Photo: Mitchell Kanashkevich

Photo: Mitchell Kanashkevich

Jane Cowan came to journalism after walking away from medical school.

The daughter of two school teachers, proper grammar was always big in the Cowan family. But storytelling was king. For Jane, journalism was a natural fusion of her mother’s eye for observing human behavior and her father’s passion for social justice. 

She graduated with an honors degree in social work, majoring in criminology. 

During her home country's worst natural disaster, the Black Saturday bushfires in 2009, she was the first television reporter into the destroyed town of Marysville where many of the 173 victims of the fires died. Her coverage of the devastation and the resultant inquiry into the mismanagement of the emergency won multiple awards, including for sensitive reporting of traumatic events.

Jane had cut her journalistic teeth reporting for Australia's respected national public broadcaster, the ABC, in country New South Wales and the remote Northern Territory. Much of her early career was spent covering indigenous disadvantage until her disaster reporting began with the Katherine floods in 2006.

In 2010 she was sent to New Delhi, India, to cover the chaotic lead-up to the Commonwealth Games — dengue fever outbreaks, collapsing bridges and terrorist threats. 

Later that same year she was posted to the ABC's prestigious Washington D.C. bureau, where she promptly fell in love with the United States. Four and a half years as a North America Correspondent meant reporting from the scene of the Aurora cinema massacre and the Sandy Hook school shooting, following Barack Obama on the campaign trail and being part of the team that broke a story about an unscrupulous surrogacy operator, an award-winning investigative report which was subsequently followed by the New York Times, on its front page.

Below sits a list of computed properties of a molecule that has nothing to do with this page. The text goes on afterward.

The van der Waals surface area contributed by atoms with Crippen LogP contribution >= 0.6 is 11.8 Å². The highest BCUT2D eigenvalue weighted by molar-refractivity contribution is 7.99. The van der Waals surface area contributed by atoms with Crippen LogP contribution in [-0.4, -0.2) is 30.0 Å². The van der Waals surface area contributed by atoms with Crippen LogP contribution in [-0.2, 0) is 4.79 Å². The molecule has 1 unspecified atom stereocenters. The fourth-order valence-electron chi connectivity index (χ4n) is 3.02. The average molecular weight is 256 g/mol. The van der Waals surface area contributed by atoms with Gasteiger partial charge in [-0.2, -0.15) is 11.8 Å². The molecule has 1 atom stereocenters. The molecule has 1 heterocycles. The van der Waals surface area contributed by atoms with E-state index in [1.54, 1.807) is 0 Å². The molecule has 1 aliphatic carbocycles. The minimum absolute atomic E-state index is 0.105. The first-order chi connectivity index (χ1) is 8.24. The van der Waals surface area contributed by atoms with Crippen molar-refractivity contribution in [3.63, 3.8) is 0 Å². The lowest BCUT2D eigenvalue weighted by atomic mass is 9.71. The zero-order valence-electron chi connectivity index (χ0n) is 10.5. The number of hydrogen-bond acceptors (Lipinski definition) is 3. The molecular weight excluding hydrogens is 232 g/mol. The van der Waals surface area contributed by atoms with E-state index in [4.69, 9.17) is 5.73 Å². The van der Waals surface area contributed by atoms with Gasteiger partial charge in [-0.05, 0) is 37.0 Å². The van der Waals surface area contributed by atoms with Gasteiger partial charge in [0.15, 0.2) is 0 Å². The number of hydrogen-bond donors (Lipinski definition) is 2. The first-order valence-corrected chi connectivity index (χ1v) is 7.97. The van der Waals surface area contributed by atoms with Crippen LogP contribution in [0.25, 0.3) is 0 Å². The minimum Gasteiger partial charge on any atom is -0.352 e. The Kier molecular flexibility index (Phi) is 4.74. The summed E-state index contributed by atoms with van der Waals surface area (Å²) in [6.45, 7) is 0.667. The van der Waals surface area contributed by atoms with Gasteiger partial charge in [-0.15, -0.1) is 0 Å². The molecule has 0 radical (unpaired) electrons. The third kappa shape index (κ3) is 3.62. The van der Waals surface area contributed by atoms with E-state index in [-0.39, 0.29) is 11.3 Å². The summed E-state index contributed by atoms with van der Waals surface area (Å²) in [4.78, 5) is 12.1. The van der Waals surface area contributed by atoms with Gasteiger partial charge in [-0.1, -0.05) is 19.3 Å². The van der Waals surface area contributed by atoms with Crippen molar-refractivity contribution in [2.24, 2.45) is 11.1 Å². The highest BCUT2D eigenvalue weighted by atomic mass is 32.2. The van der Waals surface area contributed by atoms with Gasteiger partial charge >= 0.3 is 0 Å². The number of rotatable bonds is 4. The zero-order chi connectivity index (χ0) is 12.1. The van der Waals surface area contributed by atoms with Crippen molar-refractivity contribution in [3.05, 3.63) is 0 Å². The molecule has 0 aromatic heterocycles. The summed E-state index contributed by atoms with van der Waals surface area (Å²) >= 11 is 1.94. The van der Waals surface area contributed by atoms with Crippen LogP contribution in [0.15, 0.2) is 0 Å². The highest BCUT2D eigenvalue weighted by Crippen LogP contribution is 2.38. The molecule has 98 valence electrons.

Jane's versatility has seen her file stories from the slums of Buenos Aires, sit down with film director Martin Scorsese and don scuba gear to investigate the environmental catastrophe unfolding in the world's largest underground river system beneath Mexico's Yucatan Peninsula. Correspondent work demanded an ability to work intensely — solo and in small and large teams — under high pressure and sometimes in hostile environments. 

See highlights from Jane's TV reporting work here

For Jane, visual storytelling through photography, and film, represents both an exciting development and a natural progression. 

While pursuing a Master's in Photography at Ohio University's storied School of Visual Communication in 2016, Jane was the first recipient of the Chris Hondros Scholarship and the NPPF Bob East Scholarship. 

In May 2016 Jane was chosen as a finalist in the Documentary/Photojournalism category of Australia's Top Emerging Photographer awards (Capture Magazine). 

She spent the summer of 2016 photographing and telling stories digitally at The Virginian-Pilot. 

In November 2016 her work won an Award of Excellence in the multimedia category of the 71st College Photographer of the Year.